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About this poet

Kathy Fagan received an MFA from Columbia University and a PhD in English from the University of Utah.

She is the author of five books of poetry: Sycamore (Milkweed Editions, 2017), for which she was awarded the Ohio Poet of the Year award; Lip (Eastern Washington University Press, 2009); The Charm (Zoo Press, 2002); MOVING & ST RAGE (University of North Texas Press, 1999), winner of the 1998 Vassar Miller Prize for Poetry; and The Raft (Dutton Press, 1985), winner of the National Poetry Series.

Fagan is the recipient of fellowships from the Ingram Merrill Foundation, the National Endowment for the Arts, and the Ohio Arts Council. She is a professor of English at Ohio State University, where she also directs the MFA program, as well as the poetry editor of OSU Press and advisor to The Journal.


Bibliography

Sycamore (Milkweed Editions, 2017)
Lip (Eastern Washington University Press, 2009)
The Charm (Zoo Press, 2002)
MOVING & ST RAGE (University of North Texas Press, 1999)
The Raft (Dutton Press, 1985)

Omphalos

How many times the blood rush of truck, bus & subway
     has passed below my window.
How often this body, meant to bend & breed—squat like
     my mother’s, her mother’s & hers—has
paced instead, inside its head, gazing skyward for a noun or phrase to
     shatter the glass of our locked cars & save us,
original cloud
     that might break over all:

raccoon washing its hands like a surgeon in the birdbath,
girl at the drive-through deciding only 42 percent of humanity
     sucks, the rest of them hungry or high,
their wheels aglow like daisies, their wounds debrided, unbridled . . .

Jesus, Mary & Joseph, I have blamed you for everything—
     the decades broken like your rosaries, our few family belongings
missing, glued or taped . . .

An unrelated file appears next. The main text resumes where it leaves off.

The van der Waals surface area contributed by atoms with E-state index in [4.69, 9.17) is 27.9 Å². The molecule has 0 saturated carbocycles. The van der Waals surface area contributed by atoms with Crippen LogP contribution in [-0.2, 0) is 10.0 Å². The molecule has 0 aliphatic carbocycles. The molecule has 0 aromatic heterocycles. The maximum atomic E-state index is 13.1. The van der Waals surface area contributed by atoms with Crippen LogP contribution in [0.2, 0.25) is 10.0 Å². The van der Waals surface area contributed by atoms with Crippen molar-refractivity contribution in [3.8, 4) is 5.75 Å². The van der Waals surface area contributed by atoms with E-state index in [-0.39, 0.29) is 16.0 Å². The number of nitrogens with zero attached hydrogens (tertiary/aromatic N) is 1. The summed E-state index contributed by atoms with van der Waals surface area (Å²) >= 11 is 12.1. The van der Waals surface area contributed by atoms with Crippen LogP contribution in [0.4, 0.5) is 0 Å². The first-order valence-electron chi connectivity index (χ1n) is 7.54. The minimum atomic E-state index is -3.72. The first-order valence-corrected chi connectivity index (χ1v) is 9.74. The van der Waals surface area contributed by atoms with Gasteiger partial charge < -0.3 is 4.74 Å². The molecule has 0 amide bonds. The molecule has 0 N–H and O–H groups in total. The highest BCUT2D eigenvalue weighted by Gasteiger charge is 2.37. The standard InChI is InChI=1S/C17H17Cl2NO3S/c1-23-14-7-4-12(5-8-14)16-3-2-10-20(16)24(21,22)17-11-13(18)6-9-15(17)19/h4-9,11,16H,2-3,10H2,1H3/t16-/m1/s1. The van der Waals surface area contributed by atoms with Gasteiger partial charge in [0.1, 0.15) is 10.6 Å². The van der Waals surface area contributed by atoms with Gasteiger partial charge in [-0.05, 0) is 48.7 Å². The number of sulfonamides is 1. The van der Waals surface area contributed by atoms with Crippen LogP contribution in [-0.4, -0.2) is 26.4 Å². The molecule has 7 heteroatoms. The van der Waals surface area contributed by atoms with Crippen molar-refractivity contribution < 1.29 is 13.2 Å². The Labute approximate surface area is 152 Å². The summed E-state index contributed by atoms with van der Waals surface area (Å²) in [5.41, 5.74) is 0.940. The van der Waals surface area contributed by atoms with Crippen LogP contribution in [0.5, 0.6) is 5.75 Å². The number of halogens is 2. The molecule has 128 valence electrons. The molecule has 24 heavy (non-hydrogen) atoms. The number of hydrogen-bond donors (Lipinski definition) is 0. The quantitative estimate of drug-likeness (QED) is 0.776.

Back home, the air
is scented with Japanese lilac & catalpa’s orchid blooms—
     all of us colonized, colonizing:
your body made to carry mine
     dismantled, finally,
     in flame, to this,
of which I am but remnant, a speck
fished from a tear duct with your tongue.

Whose easy laugh is that I’m hearing now?
Whose loneliness, unbroken, goes rolling in the blood?

Copyright © 2018 Kathy Fagan. This poem originally appeared in Tin House, Winter 2018. Used with permission of the authors.

Copyright © 2018 Kathy Fagan. This poem originally appeared in Tin House, Winter 2018. Used with permission of the authors.

Kathy Fagan

Kathy Fagan

Kathy Fagan is the author of Sycamore (Milkweed Editions, 2017). She lives in Ohio.

by this poet

poem

Mice drink the rainwater before dying by
the poison we set in the cupboard for them.
They come for the birdseed, and winter
is so grey here the sight of a single cardinal
can keep us warm for days. We’ll justify
anything—and by we, I mean I, and by
I, I mean we, with our man-is-the-

2
poem
after Encounters at the End of the World by Werner Herzog


With booms & chirrs seals
speak under the ice of an ocean
frozen over.
Stationary ocean. Electrified song.
Color: snow day with autumn
leaves inside it, 
glassene sheers of cantaloupe & kiwi on
lavender, gunmetal, jetwing—
				   When you